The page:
These ten stations, out of the 59 in Cape Town, contributed 1342 murders to the Cape Town total of 2434 murders in 2014/2015 – that’s a total of about 55% of the murders in about 31% of the population. The top ten stations by murder rate in 2011/2012 (which list overlaps largely with this) contributed 59% of the 1650 total city murders. In other words, although the very high murder rate stations do contribute disproportionately to the overall numbers for murder in Cape Town, they are not disproportionately responsible for the increase. Instead we are seeing slightly less concentration in murder in Cape Town, with the stations with the highest murder rates hosting a slightly smaller and apparently shrinking proportion of the city’s total murders. There are a number of ways to represent this dispersion. In 2011/2012, the top 20 stations by murder rates accounted for 82% of the murders in the city. In 2014/2015, they accounted for just 75%. This can be represented so:
Another way to describe this change is by the quintile shares. Ranking the stations by their murder rates reveals that the top fifth’s contribution to the city’s total murders has dropped by about 11%. These stations are all on the Cape Flats and parts of the Northern Suburbs. The second fifth, with a spread slightly wider across the Northern Suburbs, the Cape Flats, and the Helderberg regions, saw their proportion increase by about 21%. The third and fourth quintiles increased by even larger proportions (31% and 34% respectively). The fifth of the list with the lowest rates, which are largely in the Southern Suburbs, has seen little change from its share of about 1% of the city’s murders. This can be represented so:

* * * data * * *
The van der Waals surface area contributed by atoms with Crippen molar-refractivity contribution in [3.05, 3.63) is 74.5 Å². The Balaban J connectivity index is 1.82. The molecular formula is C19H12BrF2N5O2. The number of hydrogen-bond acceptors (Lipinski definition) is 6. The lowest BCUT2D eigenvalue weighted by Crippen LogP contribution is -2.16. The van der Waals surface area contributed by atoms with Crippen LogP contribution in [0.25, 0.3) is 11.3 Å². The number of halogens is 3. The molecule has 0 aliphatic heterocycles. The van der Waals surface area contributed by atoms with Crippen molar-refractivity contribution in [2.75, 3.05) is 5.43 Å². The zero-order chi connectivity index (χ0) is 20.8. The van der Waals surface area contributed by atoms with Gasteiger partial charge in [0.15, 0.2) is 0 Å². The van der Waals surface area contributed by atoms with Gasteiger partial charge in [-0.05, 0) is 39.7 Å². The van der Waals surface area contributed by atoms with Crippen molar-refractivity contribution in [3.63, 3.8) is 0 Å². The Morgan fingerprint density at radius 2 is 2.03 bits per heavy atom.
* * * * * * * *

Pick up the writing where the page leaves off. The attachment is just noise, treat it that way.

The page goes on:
Note: these rates at both dates are based on station precinct populations as determined in Census 2011. Stations that have seen growing populations can thus be expected to see higher murder rates here without that reflecting a real increase in their rate of murder.